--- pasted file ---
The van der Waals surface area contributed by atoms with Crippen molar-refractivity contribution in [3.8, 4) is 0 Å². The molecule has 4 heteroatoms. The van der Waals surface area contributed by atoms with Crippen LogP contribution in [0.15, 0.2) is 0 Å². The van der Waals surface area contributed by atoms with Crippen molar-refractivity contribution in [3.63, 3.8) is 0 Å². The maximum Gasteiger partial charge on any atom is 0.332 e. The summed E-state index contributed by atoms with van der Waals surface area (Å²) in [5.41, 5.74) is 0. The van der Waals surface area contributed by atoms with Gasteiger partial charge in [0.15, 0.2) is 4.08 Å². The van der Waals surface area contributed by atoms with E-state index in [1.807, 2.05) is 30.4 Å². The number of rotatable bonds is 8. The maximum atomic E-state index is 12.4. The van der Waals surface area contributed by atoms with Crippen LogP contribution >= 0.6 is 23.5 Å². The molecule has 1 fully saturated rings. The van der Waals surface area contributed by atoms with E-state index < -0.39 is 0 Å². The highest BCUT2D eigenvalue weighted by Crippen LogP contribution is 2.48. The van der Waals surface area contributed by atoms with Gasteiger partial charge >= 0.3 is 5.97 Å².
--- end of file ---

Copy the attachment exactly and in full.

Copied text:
The van der Waals surface area contributed by atoms with Crippen molar-refractivity contribution in [3.8, 4) is 0 Å². The molecule has 4 heteroatoms. The van der Waals surface area contributed by atoms with Crippen LogP contribution in [0.15, 0.2) is 0 Å². The van der Waals surface area contributed by atoms with Crippen molar-refractivity contribution in [3.63, 3.8) is 0 Å². The maximum Gasteiger partial charge on any atom is 0.332 e. The summed E-state index contributed by atoms with van der Waals surface area (Å²) in [5.41, 5.74) is 0. The van der Waals surface area contributed by atoms with Gasteiger partial charge in [0.15, 0.2) is 4.08 Å². The van der Waals surface area contributed by atoms with E-state index in [1.807, 2.05) is 30.4 Å². The number of rotatable bonds is 8. The maximum atomic E-state index is 12.4. The van der Waals surface area contributed by atoms with Crippen LogP contribution >= 0.6 is 23.5 Å². The molecule has 1 fully saturated rings. The van der Waals surface area contributed by atoms with E-state index < -0.39 is 0 Å². The highest BCUT2D eigenvalue weighted by Crippen LogP contribution is 2.48. The van der Waals surface area contributed by atoms with Gasteiger partial charge >= 0.3 is 5.97 Å².